Exhibit-10 (Credits: SAP SE)

Upon saving and exiting the flavour tool, the created flavour of the UI looks simpler as the user wanted it. This is shown in the diagram below.

Exhibit-11 (Credits: SAP SE)

Merging Tabs

In classic applications, related set of info are grouped into one tab for relevance and ease of presentation/use by the user. Often the role using the application needs only a few of them, forcing them to switch between tabs to decide before further input is entered. For example, in our Outbound Delivery example (refer to Exhibit-1 above), there are tabs such as “Overview”, “picking”, “loading”, etc. The Tab Merging feature enables one to move controls from the original tab to other tabs,  or even an entirely different container, and hide the original tabs to declutter the screen. This is also called “Screen Flattening”.

Merging tabs requires one to consider user requirements in each context and also the process validations embedded in flow of tasks. There are controls embedded in classic applications which will not allow users to move to the next tab. Some of the possible reasons are given below:

• Mandatory input field value not entered by user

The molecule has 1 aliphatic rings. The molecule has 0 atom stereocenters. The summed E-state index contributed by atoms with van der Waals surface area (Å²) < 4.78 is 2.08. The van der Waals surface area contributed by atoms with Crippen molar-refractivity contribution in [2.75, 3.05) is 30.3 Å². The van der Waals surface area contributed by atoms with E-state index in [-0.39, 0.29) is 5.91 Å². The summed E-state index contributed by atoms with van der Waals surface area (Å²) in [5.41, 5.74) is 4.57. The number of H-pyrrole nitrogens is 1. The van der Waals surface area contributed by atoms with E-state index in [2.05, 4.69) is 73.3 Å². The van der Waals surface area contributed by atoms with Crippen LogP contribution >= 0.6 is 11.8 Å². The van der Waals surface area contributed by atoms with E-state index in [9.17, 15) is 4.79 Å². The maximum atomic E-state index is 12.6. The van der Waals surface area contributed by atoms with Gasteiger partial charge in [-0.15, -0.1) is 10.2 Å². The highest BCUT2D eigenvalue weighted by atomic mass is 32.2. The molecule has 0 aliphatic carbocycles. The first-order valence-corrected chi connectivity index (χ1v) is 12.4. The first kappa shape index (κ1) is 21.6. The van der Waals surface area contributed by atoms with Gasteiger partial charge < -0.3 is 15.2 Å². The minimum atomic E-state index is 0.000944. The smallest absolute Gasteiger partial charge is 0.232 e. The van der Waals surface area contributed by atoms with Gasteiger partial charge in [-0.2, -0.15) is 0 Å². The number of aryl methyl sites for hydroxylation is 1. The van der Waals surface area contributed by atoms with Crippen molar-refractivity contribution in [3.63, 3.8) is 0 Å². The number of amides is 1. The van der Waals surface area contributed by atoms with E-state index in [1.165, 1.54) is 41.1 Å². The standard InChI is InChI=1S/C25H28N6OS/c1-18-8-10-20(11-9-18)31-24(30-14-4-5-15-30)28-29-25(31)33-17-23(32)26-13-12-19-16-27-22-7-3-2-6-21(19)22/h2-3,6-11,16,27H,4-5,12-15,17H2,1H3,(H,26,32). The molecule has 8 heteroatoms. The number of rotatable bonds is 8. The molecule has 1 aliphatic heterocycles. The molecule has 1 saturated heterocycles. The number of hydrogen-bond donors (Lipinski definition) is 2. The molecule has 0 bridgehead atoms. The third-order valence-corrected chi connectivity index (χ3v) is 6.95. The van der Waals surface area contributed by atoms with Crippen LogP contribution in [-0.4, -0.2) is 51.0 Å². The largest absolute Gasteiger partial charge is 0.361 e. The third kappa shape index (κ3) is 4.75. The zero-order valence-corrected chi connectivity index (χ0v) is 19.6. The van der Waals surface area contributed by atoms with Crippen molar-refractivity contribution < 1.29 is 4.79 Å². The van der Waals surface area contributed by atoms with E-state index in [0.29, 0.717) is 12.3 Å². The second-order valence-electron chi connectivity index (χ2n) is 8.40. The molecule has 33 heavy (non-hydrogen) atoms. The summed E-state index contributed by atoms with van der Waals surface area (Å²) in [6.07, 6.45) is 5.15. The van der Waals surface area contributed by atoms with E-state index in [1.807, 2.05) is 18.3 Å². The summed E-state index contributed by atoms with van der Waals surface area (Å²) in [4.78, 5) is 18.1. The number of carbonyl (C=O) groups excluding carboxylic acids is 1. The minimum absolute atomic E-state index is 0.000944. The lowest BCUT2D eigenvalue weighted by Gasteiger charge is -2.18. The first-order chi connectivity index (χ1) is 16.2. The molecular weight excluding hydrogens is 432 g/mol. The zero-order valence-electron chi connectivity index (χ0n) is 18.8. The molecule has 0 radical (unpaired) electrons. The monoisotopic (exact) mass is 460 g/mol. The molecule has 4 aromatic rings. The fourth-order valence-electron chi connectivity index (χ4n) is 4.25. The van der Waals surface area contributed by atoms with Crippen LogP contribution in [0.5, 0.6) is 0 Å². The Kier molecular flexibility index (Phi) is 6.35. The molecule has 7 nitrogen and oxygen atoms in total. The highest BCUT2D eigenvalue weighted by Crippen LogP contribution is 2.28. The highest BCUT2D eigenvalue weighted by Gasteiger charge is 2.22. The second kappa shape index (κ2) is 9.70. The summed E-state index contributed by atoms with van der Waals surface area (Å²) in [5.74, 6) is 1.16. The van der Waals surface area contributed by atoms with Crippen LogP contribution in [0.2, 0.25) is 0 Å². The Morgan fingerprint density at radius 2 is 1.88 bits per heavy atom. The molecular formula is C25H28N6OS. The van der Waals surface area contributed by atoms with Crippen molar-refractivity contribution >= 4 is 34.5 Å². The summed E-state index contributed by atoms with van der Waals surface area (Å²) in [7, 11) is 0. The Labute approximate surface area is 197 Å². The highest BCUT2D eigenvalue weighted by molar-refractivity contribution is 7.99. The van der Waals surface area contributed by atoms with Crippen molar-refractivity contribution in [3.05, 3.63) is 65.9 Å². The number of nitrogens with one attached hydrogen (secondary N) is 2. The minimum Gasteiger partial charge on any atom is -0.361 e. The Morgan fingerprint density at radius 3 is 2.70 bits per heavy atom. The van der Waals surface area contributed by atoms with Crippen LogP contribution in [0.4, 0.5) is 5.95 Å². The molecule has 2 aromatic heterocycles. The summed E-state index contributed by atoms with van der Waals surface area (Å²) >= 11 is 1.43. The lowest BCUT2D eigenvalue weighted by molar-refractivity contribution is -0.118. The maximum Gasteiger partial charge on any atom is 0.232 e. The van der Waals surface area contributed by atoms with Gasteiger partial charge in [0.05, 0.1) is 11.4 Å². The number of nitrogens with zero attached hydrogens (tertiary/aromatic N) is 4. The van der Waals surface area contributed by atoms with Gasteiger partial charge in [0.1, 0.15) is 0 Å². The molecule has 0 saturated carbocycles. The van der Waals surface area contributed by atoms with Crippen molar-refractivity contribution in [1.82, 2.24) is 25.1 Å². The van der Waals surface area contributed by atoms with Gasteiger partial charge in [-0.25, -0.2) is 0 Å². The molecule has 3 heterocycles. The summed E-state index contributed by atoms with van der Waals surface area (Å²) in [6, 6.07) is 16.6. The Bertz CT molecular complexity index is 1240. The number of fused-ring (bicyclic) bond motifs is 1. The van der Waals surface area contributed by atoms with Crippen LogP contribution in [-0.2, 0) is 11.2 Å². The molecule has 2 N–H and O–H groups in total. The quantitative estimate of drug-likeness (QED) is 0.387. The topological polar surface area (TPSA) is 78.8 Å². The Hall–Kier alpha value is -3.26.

• Validation error in certain input fields
• Warning or error messages in status bar
• Confirmation pop-ups requiring input from user

The merged controls from the “Invisible tabs” are not reachable by the user. It is the responsibility of the “flavour builder” to observe the business logic and take into consideration before merging the tabs. The typical approach to solve such challenges is to implement the tab scripting events like “OnMergeError” provided at tab script control. An appropriate script can resolve application specific merging errors that may come up. In our example of outbound delivery, the data validation error in the “Loading and Shipment” tab prevents user from moving out of “Current active” tab. The diagram in Exhibit-12 below shows this. SAP recommends minimising the number of merged tabs to balance the functional requirements and performance.